Friday, January 27, 2006

Chiang Saen, Thailand

Chiang Saen is an old walled city that sits on the banks of the Mekong at the point where Laos and Burma meet. It’s a moderately busy riverport whose walls and temples are quaintly overgrown due to a 200 year stint where the town was kept empty as a result of conflict with Burma. It’s a nice place to visit if a bit noisy due to an excess of riverfront karaoke joints. It’s at it’s nicest when the amateur singers are note quite ready for their warbling and you can eat on the promenade where foodstall owners have laid out bamboo mats and low tables on the ground. It’s also barbecue paradise with anything from fish to huge cockroaches being seasoned and put over the coals.

I am not here for the charms of this place though as I am on a mission. I have finally organized my exit from the overtravelled Siamese kingdom. The rumors and recommendations of backpackers have once again shown themselves to be more useful than the travel books and I have found a cabin on cargo boat for China. I will get to see the Golden Triangle from the relative safety of being in the middle of the Mekong. I will not be able to get off the boat until China as I have got no visa for either Laos or Burma. I guess it makes sense to the border guards. Or at least I hope it does.

I will have to wait a while as I was dumb enough to try and catch transport to China 2 days before Chinese New Year. I was very politely informed of my stupidity and after a short flurry of mobile phone calls I was told I could maybe get a ride on the 3rd. Chiang Saen is nice but I am going to return to the Hills form whence I have just come. I have been staying in an Akha Village and enjoying myself thoroughly and, as it’s the only place in Thailand I have had difficulty leaving, I am sort of glad I get to go back.

The Akhas are originally a Tibetan people who moved to Burma before having to up stakes and move to Thailand due to the Burmese government’s enlightened policy of integration by rifle fire. The place I have stayed in is owned by an Akha so it has quelled my anxieties over some of the negative aspects of hill tribe trekking. To be honest I have done little trekking and have just enjoyed taking walks in the immediate area, taking sporadic dips in the pools of a nearby waterfall, getting humiliated at impromptu slingshot contests by the local kids and sitting by the fire with old betel-nut chewing women. Even the walks are made easy as the village dogs come along with you and show the way back. And all this perched on a hill overlooking a beautiful valley dotted with terraced paddies, tea plots and jungle. Life can be harsh when you're on the road.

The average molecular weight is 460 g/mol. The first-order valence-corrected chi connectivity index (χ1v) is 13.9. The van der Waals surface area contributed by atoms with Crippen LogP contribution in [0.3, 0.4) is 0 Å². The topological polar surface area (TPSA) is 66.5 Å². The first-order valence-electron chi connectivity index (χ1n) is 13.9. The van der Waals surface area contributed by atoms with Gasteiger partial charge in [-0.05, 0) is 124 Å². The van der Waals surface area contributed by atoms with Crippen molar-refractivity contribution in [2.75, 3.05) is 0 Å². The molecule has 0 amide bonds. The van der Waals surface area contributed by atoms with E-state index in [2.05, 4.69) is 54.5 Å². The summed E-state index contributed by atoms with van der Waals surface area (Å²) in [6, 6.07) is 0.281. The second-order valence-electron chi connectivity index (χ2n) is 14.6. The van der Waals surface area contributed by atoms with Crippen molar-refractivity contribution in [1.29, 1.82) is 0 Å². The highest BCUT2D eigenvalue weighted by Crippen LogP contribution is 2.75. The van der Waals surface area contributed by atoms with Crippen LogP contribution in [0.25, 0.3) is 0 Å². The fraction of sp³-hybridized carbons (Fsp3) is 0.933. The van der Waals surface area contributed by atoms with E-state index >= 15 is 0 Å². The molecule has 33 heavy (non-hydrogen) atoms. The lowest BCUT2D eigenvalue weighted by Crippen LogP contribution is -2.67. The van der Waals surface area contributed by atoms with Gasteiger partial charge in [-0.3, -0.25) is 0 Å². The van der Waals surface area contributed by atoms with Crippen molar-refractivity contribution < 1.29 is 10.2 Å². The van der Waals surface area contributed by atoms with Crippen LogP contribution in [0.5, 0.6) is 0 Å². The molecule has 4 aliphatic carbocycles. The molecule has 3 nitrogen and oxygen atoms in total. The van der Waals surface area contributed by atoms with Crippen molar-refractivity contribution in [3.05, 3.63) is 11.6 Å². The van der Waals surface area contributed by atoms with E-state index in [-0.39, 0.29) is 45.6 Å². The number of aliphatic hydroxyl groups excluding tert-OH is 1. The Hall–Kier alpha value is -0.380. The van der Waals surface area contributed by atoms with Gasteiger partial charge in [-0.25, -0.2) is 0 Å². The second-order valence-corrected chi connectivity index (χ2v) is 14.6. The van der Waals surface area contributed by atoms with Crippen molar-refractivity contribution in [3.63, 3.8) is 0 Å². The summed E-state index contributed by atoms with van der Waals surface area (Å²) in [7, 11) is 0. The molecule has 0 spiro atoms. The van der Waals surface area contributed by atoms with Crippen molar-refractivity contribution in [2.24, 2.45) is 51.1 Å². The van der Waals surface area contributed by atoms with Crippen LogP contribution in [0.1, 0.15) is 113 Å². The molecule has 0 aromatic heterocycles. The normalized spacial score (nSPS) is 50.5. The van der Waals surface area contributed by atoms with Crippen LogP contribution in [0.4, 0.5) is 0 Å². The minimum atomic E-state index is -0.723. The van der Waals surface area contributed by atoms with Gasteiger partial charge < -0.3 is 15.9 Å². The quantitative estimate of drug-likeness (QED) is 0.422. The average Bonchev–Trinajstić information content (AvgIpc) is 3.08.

The village was actually installed there by Apae, the guesthouse owner, as he wanted the kids to go to school despite the best efforts of the Thai state to keep them stateless and without rights (they have only recently given them ID cards). He moved the village to the end of a new road and opened a guesthouse to get some income,. He has been successful and has managed to open a sister guesthouse in a quiet neighborhood of Chiang Rai on the river banks.

The success story stops here though as someone wants to put a 5 star resort on the island opposite Apae’s new place and have started to plot a road that will go straight through the 2 month old guesthouse. As the developers are linked to the Prime minister’s family and he is part of an impoverished minority, the chances of stopping this are slim. A few of us guests did start a petition but I fear it will not do much more than provide a bit of moral support. After a few beers we also cooked up a few plans that involved planting archeologically significant artifacts or protected on the island to put a hold on construction.

Anyway I am going back to the hills for a last bit of peace, quiet and good living.

Take care,



Anonymous Anonymous said...

Aww that's being well-travelled for you: being humiliated by children in slingshot contests on 2 different continents :) well done :P

Monday, January 30, 2006 9:20:00 AM  

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